The authors of this paper have reviewed the available data on its long-term efficacy and safety.
They investigated the results of several clinical trials into patients with psoriasis and psoriatic arthritis who were treated with etanercept. They found etanercept to be effective in the long-term treatment of psoriasis and that it was associated with a significant reduction in the risk of MI. It was also linked with a trend toward a reduction in the prevalence of metabolic syndrome after two years of therapy.
They also found etanercept to be effective in the long-term treatment of psoriatic arthritis, with an associated beneficial effect on the prevention of further radiographic disease progression.
Etanercept was found to be generally well tolerated. Its safety appeared to be similar in patients who tested positive for antibodies to etanercept and in those who tested negative.
The most common reported side-effects were injection site reactions, headache, arthralgia, back pain, URTIs, nasopharyngitis, sinusitis and influenza. Rarer reported severe side-effects included cellulitis, pneumonia, hypoaesthesia, paraesthesia, dyspnoea, viral meningitis, subdural haematoma, MI, nephrolithiasis, depression, basal cell carcinoma and an increased risk of squamous cell carcinoma.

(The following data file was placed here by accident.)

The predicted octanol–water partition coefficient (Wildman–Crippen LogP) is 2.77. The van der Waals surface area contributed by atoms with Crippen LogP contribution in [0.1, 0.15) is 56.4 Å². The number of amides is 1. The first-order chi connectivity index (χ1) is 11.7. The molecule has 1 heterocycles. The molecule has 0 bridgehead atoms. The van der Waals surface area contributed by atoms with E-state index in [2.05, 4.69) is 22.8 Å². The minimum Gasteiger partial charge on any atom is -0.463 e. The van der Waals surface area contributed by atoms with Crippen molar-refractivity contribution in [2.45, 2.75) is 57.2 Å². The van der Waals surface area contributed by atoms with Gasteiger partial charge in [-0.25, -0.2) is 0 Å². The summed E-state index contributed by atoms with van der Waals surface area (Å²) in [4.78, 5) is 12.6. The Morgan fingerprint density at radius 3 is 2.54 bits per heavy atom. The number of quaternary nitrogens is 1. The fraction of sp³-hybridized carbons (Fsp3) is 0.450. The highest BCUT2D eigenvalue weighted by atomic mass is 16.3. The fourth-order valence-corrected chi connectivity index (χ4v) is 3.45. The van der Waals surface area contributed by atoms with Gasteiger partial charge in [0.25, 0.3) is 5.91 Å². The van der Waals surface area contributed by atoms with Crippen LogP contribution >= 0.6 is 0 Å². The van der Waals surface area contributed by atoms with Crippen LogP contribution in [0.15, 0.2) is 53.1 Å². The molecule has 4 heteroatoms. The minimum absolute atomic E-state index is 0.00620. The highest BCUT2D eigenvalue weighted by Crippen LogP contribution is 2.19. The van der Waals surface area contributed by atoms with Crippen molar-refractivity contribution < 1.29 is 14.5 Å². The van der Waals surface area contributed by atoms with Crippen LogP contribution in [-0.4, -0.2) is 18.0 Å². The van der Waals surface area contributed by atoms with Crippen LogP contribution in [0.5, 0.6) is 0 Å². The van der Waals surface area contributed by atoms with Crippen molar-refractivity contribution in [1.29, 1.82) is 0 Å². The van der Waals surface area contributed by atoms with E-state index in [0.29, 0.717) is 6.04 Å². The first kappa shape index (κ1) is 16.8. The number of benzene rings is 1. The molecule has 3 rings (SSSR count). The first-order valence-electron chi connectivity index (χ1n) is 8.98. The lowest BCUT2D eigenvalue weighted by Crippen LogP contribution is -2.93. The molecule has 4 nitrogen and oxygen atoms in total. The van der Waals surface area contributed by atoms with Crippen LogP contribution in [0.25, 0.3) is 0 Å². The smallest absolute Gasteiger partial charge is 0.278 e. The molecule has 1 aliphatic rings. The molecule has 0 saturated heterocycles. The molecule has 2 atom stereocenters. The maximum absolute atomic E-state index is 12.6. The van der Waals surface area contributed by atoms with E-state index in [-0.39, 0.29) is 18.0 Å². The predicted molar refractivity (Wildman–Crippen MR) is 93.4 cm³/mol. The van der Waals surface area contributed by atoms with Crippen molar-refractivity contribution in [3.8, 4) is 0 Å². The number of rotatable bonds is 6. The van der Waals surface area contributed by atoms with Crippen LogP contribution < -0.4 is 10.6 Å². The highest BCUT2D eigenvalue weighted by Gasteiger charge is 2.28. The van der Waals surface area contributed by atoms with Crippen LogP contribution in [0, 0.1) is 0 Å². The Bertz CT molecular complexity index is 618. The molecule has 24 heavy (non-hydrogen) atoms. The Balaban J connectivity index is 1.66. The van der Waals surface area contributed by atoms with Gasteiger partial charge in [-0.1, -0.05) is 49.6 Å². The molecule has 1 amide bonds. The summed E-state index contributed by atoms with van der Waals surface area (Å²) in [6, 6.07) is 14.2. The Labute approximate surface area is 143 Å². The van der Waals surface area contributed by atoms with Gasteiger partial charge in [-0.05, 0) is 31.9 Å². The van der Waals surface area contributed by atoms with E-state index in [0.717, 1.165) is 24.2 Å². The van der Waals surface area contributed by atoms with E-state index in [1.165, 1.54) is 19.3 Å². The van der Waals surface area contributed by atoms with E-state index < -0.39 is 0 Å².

The authors concluded that etanercept has demonstrated long-term efficacy both as monotherapy and in combination with other psoriasis treatments. They also postulated that the risk of severe side-effects is small and the benefit of treating patients with psoriasis with etanercept outweighs the risks.
Kivelevitch D, Mansouri B, Menter A. Biologics 2014; 8: 169-82